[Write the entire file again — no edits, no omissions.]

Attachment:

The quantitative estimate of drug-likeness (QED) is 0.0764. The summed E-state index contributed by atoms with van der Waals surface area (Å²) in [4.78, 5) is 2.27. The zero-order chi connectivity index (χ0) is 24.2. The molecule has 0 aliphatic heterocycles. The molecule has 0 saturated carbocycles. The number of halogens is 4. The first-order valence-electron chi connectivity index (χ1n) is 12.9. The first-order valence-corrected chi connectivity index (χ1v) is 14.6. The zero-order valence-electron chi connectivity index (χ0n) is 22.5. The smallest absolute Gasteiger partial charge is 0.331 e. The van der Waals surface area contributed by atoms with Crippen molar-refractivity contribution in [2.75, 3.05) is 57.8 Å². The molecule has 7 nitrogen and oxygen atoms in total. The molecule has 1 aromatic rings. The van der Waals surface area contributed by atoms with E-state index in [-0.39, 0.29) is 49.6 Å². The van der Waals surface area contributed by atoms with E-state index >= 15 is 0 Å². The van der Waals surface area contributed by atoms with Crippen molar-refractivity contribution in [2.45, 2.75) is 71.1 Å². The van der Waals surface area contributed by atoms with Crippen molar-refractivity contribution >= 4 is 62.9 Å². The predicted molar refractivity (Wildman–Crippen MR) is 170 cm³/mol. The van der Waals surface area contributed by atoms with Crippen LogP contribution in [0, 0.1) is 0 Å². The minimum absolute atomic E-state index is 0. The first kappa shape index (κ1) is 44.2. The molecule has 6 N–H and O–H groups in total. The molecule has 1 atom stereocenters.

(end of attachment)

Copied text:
The quantitative estimate of drug-likeness (QED) is 0.0764. The summed E-state index contributed by atoms with van der Waals surface area (Å²) in [4.78, 5) is 2.27. The zero-order chi connectivity index (χ0) is 24.2. The molecule has 0 aliphatic heterocycles. The molecule has 0 saturated carbocycles. The number of halogens is 4. The first-order valence-electron chi connectivity index (χ1n) is 12.9. The first-order valence-corrected chi connectivity index (χ1v) is 14.6. The zero-order valence-electron chi connectivity index (χ0n) is 22.5. The smallest absolute Gasteiger partial charge is 0.331 e. The van der Waals surface area contributed by atoms with Crippen molar-refractivity contribution in [2.75, 3.05) is 57.8 Å². The molecule has 7 nitrogen and oxygen atoms in total. The molecule has 1 aromatic rings. The van der Waals surface area contributed by atoms with E-state index in [-0.39, 0.29) is 49.6 Å². The van der Waals surface area contributed by atoms with E-state index >= 15 is 0 Å². The van der Waals surface area contributed by atoms with Crippen molar-refractivity contribution in [2.45, 2.75) is 71.1 Å². The van der Waals surface area contributed by atoms with Crippen molar-refractivity contribution >= 4 is 62.9 Å². The predicted molar refractivity (Wildman–Crippen MR) is 170 cm³/mol. The van der Waals surface area contributed by atoms with Crippen LogP contribution in [0, 0.1) is 0 Å². The minimum absolute atomic E-state index is 0. The first kappa shape index (κ1) is 44.2. The molecule has 6 N–H and O–H groups in total. The molecule has 1 atom stereocenters.